Though born in Hattiesburg, Mississippi, Ann Rachel Katagiri was mostly a stranger to the United States until the age of 14.
At 6 months old, she moved to Kanagawa Prefecture, Japan, near Tokyo. She had family in Texas, her mother’s home, whom she visited every two years. But it wouldn’t prepare her for her unexpected move to the South to attend high school after 13 years on the other side of the globe.
“At first, it was very difficult since I could speak English perfectly fine but had never lived in the U.S.,” Katagiri said. “Living in Texas and simply visiting was very different.”
Years later, when a seemingly fated opportunity presented itself at ACU, she would again experience the same major transition by journeying to Fukuoka, Japan, for a year to study at Kyushu Sangyo University.
Katagiri experienced no culture shock this time. She simply had the task of trying to recreate the connection to her home country she once had.
“Going back to Japan, now Fukuoka, was a bit different from Tokyo, but it was still a place comfortable for me,” Katagiri said. “It wasn’t difficult to quickly fall back in love with the country I grew up calling home.”
Her trip was part of a foreign exchange program that, while run through the Study Abroad office, is different from a regular Study Abroad program. Katagiri was the first ACU student to study abroad in the country.
Each semester, ACU accepts two or three students from KSU, but had yet to send one of its own to Japan until Katagiri signed up.
She departed in late March of last year and returned Jan. 6, just before the spring 2015 semester began. While abroad, she completed a list of classes including Chinese Language and Conversation, Japanese Language and Culture and International Business.
She also took Survey in American Culture – a class taught by none other than her own father, Dr. Yasuhiro Katagiri, who has been the professor of American History and Studies in the Department of International Studies of Culture at KSU since April 2013.
“He was and has always been very supportive of me in any endeavor I have attempted, whether it be a little crazy-sounding or not.” Katagiri said. “He is someone whom I respect and look up to the most and whom I am very proud to call my father.”
Getting to live with her father added an element of comfort for Katagiri while she lived so far away from her new home, and it was also an enriching experience for her academically to study with him. She said on top of being an excellent professor, he is fluent in both Japanese and English and has published several award-winning books in English.
“It was wonderful getting to live with him for a year, since I hadn’t lived with him much after graduating high school,” Katagiri said. “I was able to make unforgettable memories which I will cherish for the rest of my life, and I was also able to see first-hand what an awesome teacher he is.”
Though students who do the program through ACU only sign up for one semester which goes from April to the end of August, Katagiri’s love of family and country led to her decision to stay in Japan for an extra semester before returning to Abilene.
Since she had the advantage of growing up in Japan, her transition to a Japanese university was fairly smooth. She already knew the language, but she had never attended school in Japan when she was young. Instead, she was home-schooled in English and attended KUMON, a private after-school program, with her twin sister and older brother.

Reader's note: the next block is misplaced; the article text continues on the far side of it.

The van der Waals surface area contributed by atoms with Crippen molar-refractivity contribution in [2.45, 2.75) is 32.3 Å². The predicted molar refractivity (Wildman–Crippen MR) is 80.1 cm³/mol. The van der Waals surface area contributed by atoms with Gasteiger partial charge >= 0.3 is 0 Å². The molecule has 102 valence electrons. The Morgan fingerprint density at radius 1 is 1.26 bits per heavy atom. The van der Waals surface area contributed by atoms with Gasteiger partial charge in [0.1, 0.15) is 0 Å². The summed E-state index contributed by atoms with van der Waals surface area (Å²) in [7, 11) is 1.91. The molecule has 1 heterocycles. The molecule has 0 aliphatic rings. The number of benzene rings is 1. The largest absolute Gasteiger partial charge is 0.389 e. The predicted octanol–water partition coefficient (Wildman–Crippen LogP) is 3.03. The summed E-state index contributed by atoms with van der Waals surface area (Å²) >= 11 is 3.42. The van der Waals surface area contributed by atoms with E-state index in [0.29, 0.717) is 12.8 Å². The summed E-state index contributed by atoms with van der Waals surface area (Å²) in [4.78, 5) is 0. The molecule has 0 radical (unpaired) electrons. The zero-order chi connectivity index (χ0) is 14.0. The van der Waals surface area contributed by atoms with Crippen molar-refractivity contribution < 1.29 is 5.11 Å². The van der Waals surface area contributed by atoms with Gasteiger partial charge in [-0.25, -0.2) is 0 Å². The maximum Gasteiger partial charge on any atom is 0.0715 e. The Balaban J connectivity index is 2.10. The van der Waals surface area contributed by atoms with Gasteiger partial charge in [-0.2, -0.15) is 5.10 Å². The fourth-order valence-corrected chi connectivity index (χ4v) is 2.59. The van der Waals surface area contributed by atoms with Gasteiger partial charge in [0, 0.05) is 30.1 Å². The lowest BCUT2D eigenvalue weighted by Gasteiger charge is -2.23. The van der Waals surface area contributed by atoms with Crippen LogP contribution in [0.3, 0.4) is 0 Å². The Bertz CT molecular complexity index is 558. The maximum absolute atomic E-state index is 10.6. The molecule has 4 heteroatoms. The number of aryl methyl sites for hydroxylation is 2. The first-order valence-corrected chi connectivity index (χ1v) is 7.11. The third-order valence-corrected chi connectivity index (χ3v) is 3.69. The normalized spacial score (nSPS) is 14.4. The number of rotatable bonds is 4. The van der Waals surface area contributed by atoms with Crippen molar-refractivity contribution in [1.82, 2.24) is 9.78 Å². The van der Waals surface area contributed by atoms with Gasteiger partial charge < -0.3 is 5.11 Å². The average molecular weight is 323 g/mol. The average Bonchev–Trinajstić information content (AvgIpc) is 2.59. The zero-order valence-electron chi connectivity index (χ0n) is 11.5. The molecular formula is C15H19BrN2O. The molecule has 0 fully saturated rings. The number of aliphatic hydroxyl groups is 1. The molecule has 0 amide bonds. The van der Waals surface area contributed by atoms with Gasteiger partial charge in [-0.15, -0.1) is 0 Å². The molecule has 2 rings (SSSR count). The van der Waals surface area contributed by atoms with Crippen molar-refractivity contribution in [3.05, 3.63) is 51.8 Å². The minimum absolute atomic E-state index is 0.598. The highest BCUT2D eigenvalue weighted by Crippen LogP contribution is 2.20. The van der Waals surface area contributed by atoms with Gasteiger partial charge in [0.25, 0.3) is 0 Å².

“It was really cool attending school and seeing the differences between universities. Because if you go to one university you think that’s what all universities are like because that’s how you do it,” Katagiri said. “So it’s so cool seeing even the smallest differences. The people are different, the culture is different, everyone is so nice.”
She said one of the best parts of the college program was the hospitality extended to her by everyone involved while she was in Japan. She also got to meet exchange students from other countries such as Korea, China, Peru and France.
“If you’re a foreign exchange student, they treat you, well not like royalty, but like you’re so important,” she said. “I was able to meet the President, and they hosted this whole welcome ceremony and an ending ceremony at the end of the semester.”
Off-campus, however, she said she had to make some cultural adjustments in order to be polite.
“Some of the big cultural differences are the respectful culture and customs, bowing, customer service, and the subtle way in which people communicate. There is also no tipping in Japan, since it can be insulting, as though it’s an affront on the employee’s salary. People mostly use trains or the subway to commute to work and school or simply walk if close enough. Japan has a lot of people, so it isn’t rare to find yourself squished into a train and feel like a sardine. The food is delicious, something that I miss dearly, even now.”
Katagiri’s year abroad has made her passionate about wanting other students to participate in the program and follow in her footsteps – not only to enrich their college experience, but to raise awareness as well and better represent ACU in future KSU semesters.
“I believe international exchange programs are so vital for a university to have and I think it’s kind of a disappointment that no one has really realized that there is an exchange program with Japan, so when I tell people, they’re like, ‘We have that?'” Katagiri said.
While Japan would probably appeal to more students as a Study Abroad program, Katagiri says she doesn’t see that happening because it would mean ACU would no longer accept Japanese students from KSU for a semester.
“They like having the students come here, they’ve had them coming here for past I don’t know how many years,” she said. “So I don’t really see them changing it, but either way I would love people to take advantage of the program they have.”